Well blow me if that was the not craziest 90 minutes seen at Ibrox in many a year. Picking through the chaos of Motherwell’s visit takes some doing, and I find myself flummoxed as where to even start, but I will soldier on regardless.
Let us get the bread and butter out of the way – the first half was possibly the most incompetent Rangers display seen at Ibrox since the worst of Ally then Kenny. Only premature finishing and lack of composure stopped the Steelmen making good on their ridiculous superiority.
The second half? It just became…madness. A back four of Andy Halliday, Jason Holt, Jon Toral and Rob Kiernan has to be one of the most bewildering sights I have witnessed at Ibrox in a long, long time, and “I defy anyone to say” (Loaf Boy eat your heart out) that the formation made an iota of sense. Put simply there was not one. On one hand the changes partially worked in that Joe Garner’s fine finish earned Rangers a point, but on the other it forced the clear conclusion that Caixinha is not scared to try radical things, both to the possible benefit or otherwise of the team.
The problem is Rangers fans have gone from one comical extreme to another. From one manager who stubbornly stuck to the same pattern game after game, insisting it would come good eventually (probably around the year 2025) to a new manager who is more than happy to throw dice and go into radical Crazy Street in order to turn things around.
I cannot be overly critical – Caixinha still does not have counsel to aid him in the workings of the SPL and Rangers – but when one witnesses changes like we saw today which basically put 10 attackers on the pitch backed up by one defender, you do have to wonder what kind of manager Rangers have now.
The performance against Hamilton was clear, succinct, outstanding in energy, execution and general succour and the quality of play was as good as anything we have seen at Ibrox in five years. Two weeks Pedro had to work with the players and prepare for the next fixture, and somehow he conspired to make a complete mess of the good start he had enjoyed with a frankly abysmal first 45.
It was not just the early goal, although Loaf Boy’s ghost lives on with Rangers’ staggering inability to defend set pieces continuing, but the general demeanour of play as well; Motherwell bullied the life out of Rangers, and simply wanted the three points more. But for stunning goalkeeping from MOTM Wes Foderingham, they would have made good on their superiority. They played neat, tidy, incisive, defensive-splitting football and cut Rangers’ backline open with embarrassing ease, while seeming to have an extra man getting to nearly every loose ball. And before anyone complains about them being ‘too rough’ – sorry, but this is supposed to be a sport for men, a contact sport with physicality. If they dish it out, you dish it back. Took until around 60 minutes before Rangers finally did.
Motherwell did not come to Ibrox to defend, and it showed and Caixinha admitted that at full time:
“We had a different game in the first half and the second half. Motherwell were stronger than us, they were strong on the long balls and very strong on the second balls – if we won one second ball, we were lucky.”
But then that second half – from a possible 4-3-3 formation in the first half (it just was not anything like the clarity of the 4-2-3-1 v Hamilton) it went to Bonkers Row as Ped made three drastic changes – essentially subbing off the entire defence aside Kiernan (seriously, what does the lad have on the management at Ibrox?) and replacing them with attackers.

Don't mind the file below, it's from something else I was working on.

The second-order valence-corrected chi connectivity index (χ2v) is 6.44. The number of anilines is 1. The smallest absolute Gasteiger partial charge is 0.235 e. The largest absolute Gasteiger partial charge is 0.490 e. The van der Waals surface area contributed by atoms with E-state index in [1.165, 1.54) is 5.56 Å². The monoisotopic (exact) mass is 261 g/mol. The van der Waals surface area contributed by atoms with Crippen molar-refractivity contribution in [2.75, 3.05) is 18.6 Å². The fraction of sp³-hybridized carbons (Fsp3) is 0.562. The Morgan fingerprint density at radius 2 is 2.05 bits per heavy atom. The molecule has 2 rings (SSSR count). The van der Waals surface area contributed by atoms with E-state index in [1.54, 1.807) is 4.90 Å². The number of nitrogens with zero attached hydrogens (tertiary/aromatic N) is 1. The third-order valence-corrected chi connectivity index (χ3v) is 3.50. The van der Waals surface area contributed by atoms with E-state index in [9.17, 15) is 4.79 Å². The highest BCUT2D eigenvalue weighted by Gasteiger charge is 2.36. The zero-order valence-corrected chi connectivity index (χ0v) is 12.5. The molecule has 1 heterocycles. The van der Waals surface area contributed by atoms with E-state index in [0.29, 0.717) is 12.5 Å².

No denying it, that second half’s attitude was better, and saw more attacking, but I cannot say the quality of play was radically improved – and again, for better finishing and the lack of some miracle saves from Wes, Motherwell’s repeated waves of attacks (which continued venomously in the second) would have yielded rewards. Rangers simply had no midfield – although with the chaos of the second half, it beats me who they were supposed to be.
Pedro explained it was down to injury as to why he made the spate of subs:
“So we tried to make two changes at half-time (to fix the first half). But we also saw then that both Lees were struggling – Lee Wallace wasn’t 100 per cent and tried his very best, and Lee Hodson arrived with a high fever, Clint also felt his hamstring. So we were forced not only to change the mindset but then change everything else.”
One wonders then why Senderos did not replace Hill, nor Halliday out to RB where he has played before (in his defence he actually did ok at LB). Or why Wallace or Hodson even started when neither could last 90. If you have no fit full backs, would a three at the back not be a better idea?
This was…a bizarre second match in the new boss’s reign, and I sincerely hope Caixinha learned a great deal from it. He now hopefully knows some extent of what you can and cannot do in the SPL, or at least has some idea, because any more afternoons like today’s from the new manager would pour worryingly quick cold water on certainty he is the right man, no matter what reasons he cited for the madness.
Wednesday’s trip to Rugby Park is critical already. We thought we might have turned a corner against Hamilton, but evidently the team remains a work in progress and that really was just ‘new manager syndrome’. With a loss of another two points to Aberdeen, second place is now starting to seriously look unobtainable.
I hate to say it Ped, but you are already under bit of pressure – but then you knew and expected that before you took the job, knowing that this was a club which ‘had to win’ – your words. Hamilton showed what you could deliver with the correct preparation and selection; that has gone sideways now.
Here is hoping you can right it.